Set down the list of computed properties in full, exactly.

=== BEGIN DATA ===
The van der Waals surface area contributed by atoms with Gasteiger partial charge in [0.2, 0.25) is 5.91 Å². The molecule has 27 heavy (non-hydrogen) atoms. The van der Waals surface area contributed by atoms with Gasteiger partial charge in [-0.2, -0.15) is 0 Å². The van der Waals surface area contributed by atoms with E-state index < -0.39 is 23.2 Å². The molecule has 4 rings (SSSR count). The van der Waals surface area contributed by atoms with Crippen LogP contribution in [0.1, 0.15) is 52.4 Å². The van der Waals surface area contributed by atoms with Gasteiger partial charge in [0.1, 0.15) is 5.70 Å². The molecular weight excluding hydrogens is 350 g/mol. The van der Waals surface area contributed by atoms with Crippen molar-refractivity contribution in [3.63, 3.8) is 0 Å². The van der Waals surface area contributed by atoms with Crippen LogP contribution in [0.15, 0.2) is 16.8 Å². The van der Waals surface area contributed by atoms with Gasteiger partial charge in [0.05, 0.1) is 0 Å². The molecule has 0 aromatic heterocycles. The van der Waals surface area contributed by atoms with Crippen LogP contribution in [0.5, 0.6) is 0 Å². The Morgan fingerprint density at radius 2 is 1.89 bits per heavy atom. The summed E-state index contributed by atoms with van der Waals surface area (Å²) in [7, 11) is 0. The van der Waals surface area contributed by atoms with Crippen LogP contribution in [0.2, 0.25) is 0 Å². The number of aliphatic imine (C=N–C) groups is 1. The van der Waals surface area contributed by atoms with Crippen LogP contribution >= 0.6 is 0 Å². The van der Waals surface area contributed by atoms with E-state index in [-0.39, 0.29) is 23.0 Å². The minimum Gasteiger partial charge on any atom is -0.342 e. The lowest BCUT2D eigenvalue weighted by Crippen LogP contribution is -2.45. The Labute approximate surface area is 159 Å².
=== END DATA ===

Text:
The van der Waals surface area contributed by atoms with Gasteiger partial charge in [0.2, 0.25) is 5.91 Å². The molecule has 27 heavy (non-hydrogen) atoms. The van der Waals surface area contributed by atoms with Gasteiger partial charge in [-0.2, -0.15) is 0 Å². The van der Waals surface area contributed by atoms with E-state index < -0.39 is 23.2 Å². The molecule has 4 rings (SSSR count). The van der Waals surface area contributed by atoms with Crippen LogP contribution in [0.1, 0.15) is 52.4 Å². The van der Waals surface area contributed by atoms with Gasteiger partial charge in [0.1, 0.15) is 5.70 Å². The molecular weight excluding hydrogens is 350 g/mol. The van der Waals surface area contributed by atoms with Crippen molar-refractivity contribution in [3.63, 3.8) is 0 Å². The van der Waals surface area contributed by atoms with Crippen LogP contribution in [0.15, 0.2) is 16.8 Å². The van der Waals surface area contributed by atoms with Gasteiger partial charge in [0.05, 0.1) is 0 Å². The molecule has 0 aromatic heterocycles. The van der Waals surface area contributed by atoms with Crippen LogP contribution in [0.5, 0.6) is 0 Å². The Morgan fingerprint density at radius 2 is 1.89 bits per heavy atom. The summed E-state index contributed by atoms with van der Waals surface area (Å²) in [7, 11) is 0. The van der Waals surface area contributed by atoms with Crippen LogP contribution in [0.2, 0.25) is 0 Å². The number of aliphatic imine (C=N–C) groups is 1. The van der Waals surface area contributed by atoms with Crippen LogP contribution >= 0.6 is 0 Å². The van der Waals surface area contributed by atoms with E-state index in [-0.39, 0.29) is 23.0 Å². The minimum Gasteiger partial charge on any atom is -0.342 e. The lowest BCUT2D eigenvalue weighted by Crippen LogP contribution is -2.45. The Labute approximate surface area is 159 Å².